JRuby Serial Interview 2

Posted by Nick Sieger Thu, 11 Jan 2007 04:03:52 GMT

This is part 2 in our ongoing conversation tracking the development of JRuby.

It’s been exciting to see all the discussion between the JRuby developers and Rubinius developers, especially in #rubinius. What benefits do you see coming from this kind of cooperation?

Charles Nutter: Evan and I have been talking since this summer, actually, when he was working on early versions of Rubinius. We both have gone through many of the same growing pains dealing with Ruby’s quirkier features and evaluating interpreter/VM design options. I don’t know how Evan feels about it, but I was very glad to find someone else who was interested in such things.

Now that Rubinius is in the public eye and has some real momentum, there’s more sharing going on. We’ve been talking about those same design options, weighing them together and coming up with new choices we can both implement. Others on the Rubinius team have forwarded the idea of reusing portions of the Rubinius source in JRuby.

It’s also become apparent that we’re trying to solve very similar problems from different directions. In JRuby’s case, we already have a fully-functional Ruby interpreter, functional enough to run apps as complicated as Rails. Our challenge is to keep JRuby running well and evolve a working interpreter toward a more future proof, performant, and maintainable design. Rubinius is really just starting out, only to the point of running a small portion of the Ruby corpus, but the design is easier to follow and simpler to evolve. Their challenge is to keep the design simple while expanding compatibility and improving speed. JRuby is mostly Java with some Ruby code, though we’d like to make it more Ruby code in the future. Rubinius is obviously mostly Ruby code with some C, but they’re interested in being able to migrate it to other underlying languages. We’re both interested in a Java-based Rubinius.

I think it’s been very positive for everyone involved to have this level of cooperation, and it’s helped us all understand Ruby better.

Ola Bini: Well, the exchange with Rubinius is obviously very valuable. The more people working on implementations and sharing information, the better for all the implementations, of course. I also see Rubinius as something very intriguing, and it would be very interesting to see how much we could port to JRuby.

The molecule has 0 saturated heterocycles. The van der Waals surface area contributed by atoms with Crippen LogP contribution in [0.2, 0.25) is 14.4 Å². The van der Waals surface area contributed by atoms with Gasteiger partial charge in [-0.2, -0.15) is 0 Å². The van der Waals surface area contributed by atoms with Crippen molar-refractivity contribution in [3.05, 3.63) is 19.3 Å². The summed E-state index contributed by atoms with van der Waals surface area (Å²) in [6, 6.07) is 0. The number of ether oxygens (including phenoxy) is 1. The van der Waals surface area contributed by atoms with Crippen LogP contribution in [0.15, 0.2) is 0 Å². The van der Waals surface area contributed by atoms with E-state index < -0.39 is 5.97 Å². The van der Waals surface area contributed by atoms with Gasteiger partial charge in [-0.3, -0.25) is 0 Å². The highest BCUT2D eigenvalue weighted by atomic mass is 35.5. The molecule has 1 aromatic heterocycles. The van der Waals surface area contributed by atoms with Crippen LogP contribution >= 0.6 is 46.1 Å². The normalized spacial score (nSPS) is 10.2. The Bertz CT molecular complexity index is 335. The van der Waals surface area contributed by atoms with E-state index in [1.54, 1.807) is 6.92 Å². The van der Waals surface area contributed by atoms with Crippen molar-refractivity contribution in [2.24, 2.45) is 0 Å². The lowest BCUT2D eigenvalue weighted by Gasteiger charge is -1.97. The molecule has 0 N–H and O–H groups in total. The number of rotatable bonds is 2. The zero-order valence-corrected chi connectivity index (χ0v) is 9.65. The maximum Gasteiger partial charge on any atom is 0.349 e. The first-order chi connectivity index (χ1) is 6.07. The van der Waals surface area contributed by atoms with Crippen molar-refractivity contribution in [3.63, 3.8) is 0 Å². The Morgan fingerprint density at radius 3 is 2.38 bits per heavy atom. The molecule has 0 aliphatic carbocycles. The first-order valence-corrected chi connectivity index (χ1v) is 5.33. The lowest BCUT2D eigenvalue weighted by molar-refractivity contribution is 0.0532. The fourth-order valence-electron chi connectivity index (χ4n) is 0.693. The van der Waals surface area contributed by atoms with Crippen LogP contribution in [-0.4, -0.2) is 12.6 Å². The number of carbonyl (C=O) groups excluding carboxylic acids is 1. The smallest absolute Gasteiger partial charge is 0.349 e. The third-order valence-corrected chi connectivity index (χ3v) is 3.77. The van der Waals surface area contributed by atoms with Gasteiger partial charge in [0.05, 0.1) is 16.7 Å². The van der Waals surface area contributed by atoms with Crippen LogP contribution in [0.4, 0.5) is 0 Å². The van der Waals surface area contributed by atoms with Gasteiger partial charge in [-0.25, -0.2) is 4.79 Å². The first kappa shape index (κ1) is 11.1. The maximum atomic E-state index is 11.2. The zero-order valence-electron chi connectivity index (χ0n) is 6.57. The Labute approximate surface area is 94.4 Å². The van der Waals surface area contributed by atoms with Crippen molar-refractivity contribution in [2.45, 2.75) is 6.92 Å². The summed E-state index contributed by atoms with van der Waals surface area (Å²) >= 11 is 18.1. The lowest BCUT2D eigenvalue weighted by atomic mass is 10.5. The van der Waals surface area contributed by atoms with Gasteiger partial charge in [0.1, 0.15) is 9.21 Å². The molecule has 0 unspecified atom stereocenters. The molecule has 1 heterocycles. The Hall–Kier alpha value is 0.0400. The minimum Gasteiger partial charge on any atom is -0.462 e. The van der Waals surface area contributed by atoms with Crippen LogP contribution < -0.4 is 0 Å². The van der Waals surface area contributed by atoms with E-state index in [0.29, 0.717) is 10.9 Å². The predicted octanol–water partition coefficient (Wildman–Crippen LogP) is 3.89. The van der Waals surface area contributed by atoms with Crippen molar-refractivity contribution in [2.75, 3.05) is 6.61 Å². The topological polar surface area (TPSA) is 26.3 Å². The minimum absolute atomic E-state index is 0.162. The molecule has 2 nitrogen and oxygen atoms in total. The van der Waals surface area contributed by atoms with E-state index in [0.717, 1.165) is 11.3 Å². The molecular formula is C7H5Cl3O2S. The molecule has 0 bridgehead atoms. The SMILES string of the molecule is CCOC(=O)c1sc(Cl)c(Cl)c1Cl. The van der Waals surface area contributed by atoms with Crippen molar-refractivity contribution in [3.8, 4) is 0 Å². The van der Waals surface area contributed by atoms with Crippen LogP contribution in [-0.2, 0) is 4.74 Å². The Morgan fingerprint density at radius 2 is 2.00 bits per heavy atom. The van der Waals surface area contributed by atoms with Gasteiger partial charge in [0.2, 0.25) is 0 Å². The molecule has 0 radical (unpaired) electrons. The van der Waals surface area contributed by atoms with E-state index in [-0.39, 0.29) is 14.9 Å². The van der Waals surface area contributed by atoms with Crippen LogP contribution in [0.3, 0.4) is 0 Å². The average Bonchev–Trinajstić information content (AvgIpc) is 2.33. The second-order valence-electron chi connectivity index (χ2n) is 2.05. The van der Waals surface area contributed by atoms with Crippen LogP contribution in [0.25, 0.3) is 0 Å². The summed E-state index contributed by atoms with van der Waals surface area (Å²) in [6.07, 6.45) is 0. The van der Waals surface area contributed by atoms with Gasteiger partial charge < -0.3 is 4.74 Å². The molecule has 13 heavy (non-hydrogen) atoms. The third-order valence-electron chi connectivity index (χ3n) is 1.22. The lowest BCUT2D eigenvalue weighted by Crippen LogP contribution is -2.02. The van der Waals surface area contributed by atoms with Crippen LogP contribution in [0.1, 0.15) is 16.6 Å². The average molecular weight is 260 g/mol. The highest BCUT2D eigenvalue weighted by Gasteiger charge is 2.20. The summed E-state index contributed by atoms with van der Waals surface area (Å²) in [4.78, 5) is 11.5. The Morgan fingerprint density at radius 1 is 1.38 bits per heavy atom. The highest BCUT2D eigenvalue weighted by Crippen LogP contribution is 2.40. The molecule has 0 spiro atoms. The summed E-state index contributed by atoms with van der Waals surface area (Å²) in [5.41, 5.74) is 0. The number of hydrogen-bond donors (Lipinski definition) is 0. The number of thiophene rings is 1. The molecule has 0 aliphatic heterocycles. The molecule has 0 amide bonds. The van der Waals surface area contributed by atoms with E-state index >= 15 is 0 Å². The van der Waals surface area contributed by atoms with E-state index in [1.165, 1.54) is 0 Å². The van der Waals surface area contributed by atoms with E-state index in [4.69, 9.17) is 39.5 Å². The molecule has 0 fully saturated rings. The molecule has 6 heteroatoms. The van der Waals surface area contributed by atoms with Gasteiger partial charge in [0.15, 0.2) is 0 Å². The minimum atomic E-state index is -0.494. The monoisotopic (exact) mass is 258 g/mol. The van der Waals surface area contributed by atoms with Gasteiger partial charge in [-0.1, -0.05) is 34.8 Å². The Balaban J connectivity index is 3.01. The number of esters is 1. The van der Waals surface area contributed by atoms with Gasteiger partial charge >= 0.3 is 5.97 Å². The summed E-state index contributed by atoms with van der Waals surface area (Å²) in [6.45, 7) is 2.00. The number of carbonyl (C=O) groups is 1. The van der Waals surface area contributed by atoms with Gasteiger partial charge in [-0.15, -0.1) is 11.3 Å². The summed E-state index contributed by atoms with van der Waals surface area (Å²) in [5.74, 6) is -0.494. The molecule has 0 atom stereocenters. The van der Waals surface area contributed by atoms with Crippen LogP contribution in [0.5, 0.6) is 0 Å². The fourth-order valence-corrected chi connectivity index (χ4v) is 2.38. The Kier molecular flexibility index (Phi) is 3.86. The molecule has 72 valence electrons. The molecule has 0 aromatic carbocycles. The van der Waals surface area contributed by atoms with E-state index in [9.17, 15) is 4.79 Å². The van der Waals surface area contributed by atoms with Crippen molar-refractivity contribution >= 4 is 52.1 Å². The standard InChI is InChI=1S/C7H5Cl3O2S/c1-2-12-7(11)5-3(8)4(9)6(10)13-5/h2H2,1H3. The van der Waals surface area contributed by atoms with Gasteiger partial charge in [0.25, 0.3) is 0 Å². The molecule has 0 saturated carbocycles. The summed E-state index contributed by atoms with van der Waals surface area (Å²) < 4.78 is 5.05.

Thomas Enebo: I have not personally been in contact with Rubinius developers (Charles has though), but I can say more generally that many implementations will necessitate some level of cooperation. As we discover differences between implementations, we need dialogue to help understand why those differences exist. It is possible this dialogue will end up identifying poorly-identified cross-platform issues or general mis-features.

At an implementation level it will yield suggestions across the fence for how to do things differently. A thread in ruby-core a month or so ago had some exchanges on how MRI could be optimized. Charles and I chimed in about some of those ideas because we had considered and implemented some of them in JRuby. I think as time goes on, this exchange of ideas will increase.

The biggest news in Ruby land recently is probably the announcement of a fully merged YARV. What affect does this have on JRuby?

Thomas Enebo: This seems like great news for Ruby, but I am not sure it has much affect currently on JRuby. We are still focused on 1.8.x support. It is getting easier for us to change language semantics now and when 1.9/2 starts getting closer to release I feel comfortable that we can spin a Ruby 2 branch pretty quickly.

From a personal standpoint, it is great to see Ruby hit this next milestone. I think the perception of progress is pretty important and merging YARV will give Ruby 2 development a nice perceptual boost. Also this will mean many more people pounding on YARV, which will help run it through its paces better.

Ola Bini: YARV is important news. Very much so. But at the moment the effects will not be that noticeable. Right now we’re still working hard to get 1.8-compatibility complete. But, Charles have begun work on a YARVMachine that runs some basic scripts (including the famous iterative fib bench). I’ve started looking on this the last few days, and have some ideas. My first priority will probably be to implement a reader for YARV bytecode. This will make it easier to test our machine, since we can compile with YARV and then run the compiled files with JRuby. Alongside with that I am going to start tinkering on a new backend to Charles current compiler, so it will emit YARV bytecode instead. I’m not sure exactly when this is going to happen, though, but we try to stay on top of YARV.

Charles Nutter: The merging of YARV (no longer “yet another” Ruby VM but instead “the” Ruby VM) is a very big event for the Ruby world. Koichi has worked long and hard on it, and I’m very glad to see it’s now officially part of Ruby core. I had some time to talk with Koichi and Matz about implementation challenges at RubyConf 2006, and we came to agreement on a number of items, most prominently that critical= needs to go away. Again, more cross-project sharing.

We’re watching the newly-reset 2.0 design process closely, since we know it will eventually affect JRuby’s future. In the interim, however, we’re trying to solve at the 1.8 level many issues YARV is designed to solve in 1.9 and 2.0. So many of the design choices made by Koichi and Matz for 1.9 play directly into how we tackle those same decisions in JRuby.

I think in general the merging of YARV shows that Ruby is moving forward and evolving on all fronts.

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